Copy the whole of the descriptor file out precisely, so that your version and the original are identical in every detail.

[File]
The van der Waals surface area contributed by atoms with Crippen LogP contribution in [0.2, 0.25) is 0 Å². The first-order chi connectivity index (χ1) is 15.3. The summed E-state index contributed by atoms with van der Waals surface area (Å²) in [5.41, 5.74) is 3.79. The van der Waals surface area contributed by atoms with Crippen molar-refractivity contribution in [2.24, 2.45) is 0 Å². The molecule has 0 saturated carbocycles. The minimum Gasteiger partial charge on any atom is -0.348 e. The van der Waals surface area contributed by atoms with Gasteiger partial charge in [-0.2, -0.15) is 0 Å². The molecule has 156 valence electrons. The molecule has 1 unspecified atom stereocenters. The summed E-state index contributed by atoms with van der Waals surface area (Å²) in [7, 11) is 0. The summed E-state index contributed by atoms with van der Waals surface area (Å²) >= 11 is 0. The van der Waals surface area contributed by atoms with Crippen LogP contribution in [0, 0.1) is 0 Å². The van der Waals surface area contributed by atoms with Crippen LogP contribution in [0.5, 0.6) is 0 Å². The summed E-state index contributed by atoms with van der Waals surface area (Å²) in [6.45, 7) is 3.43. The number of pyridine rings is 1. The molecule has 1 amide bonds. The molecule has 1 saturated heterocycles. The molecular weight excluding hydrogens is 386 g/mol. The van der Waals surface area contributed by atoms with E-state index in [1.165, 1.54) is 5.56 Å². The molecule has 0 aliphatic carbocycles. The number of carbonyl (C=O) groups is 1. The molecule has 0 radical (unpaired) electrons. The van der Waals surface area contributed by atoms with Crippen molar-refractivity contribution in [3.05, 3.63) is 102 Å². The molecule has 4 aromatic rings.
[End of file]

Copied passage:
The van der Waals surface area contributed by atoms with Crippen LogP contribution in [0.2, 0.25) is 0 Å². The first-order chi connectivity index (χ1) is 15.3. The summed E-state index contributed by atoms with van der Waals surface area (Å²) in [5.41, 5.74) is 3.79. The van der Waals surface area contributed by atoms with Crippen molar-refractivity contribution in [2.24, 2.45) is 0 Å². The molecule has 0 saturated carbocycles. The minimum Gasteiger partial charge on any atom is -0.348 e. The van der Waals surface area contributed by atoms with Gasteiger partial charge in [-0.2, -0.15) is 0 Å². The molecule has 156 valence electrons. The molecule has 1 unspecified atom stereocenters. The summed E-state index contributed by atoms with van der Waals surface area (Å²) in [7, 11) is 0. The summed E-state index contributed by atoms with van der Waals surface area (Å²) >= 11 is 0. The van der Waals surface area contributed by atoms with Crippen LogP contribution in [0, 0.1) is 0 Å². The van der Waals surface area contributed by atoms with Crippen LogP contribution in [0.5, 0.6) is 0 Å². The summed E-state index contributed by atoms with van der Waals surface area (Å²) in [6.45, 7) is 3.43. The number of pyridine rings is 1. The molecule has 1 amide bonds. The molecule has 1 saturated heterocycles. The molecular weight excluding hydrogens is 386 g/mol. The van der Waals surface area contributed by atoms with E-state index in [1.165, 1.54) is 5.56 Å². The molecule has 0 aliphatic carbocycles. The number of carbonyl (C=O) groups is 1. The molecule has 0 radical (unpaired) electrons. The van der Waals surface area contributed by atoms with Crippen molar-refractivity contribution in [3.05, 3.63) is 102 Å². The molecule has 4 aromatic rings.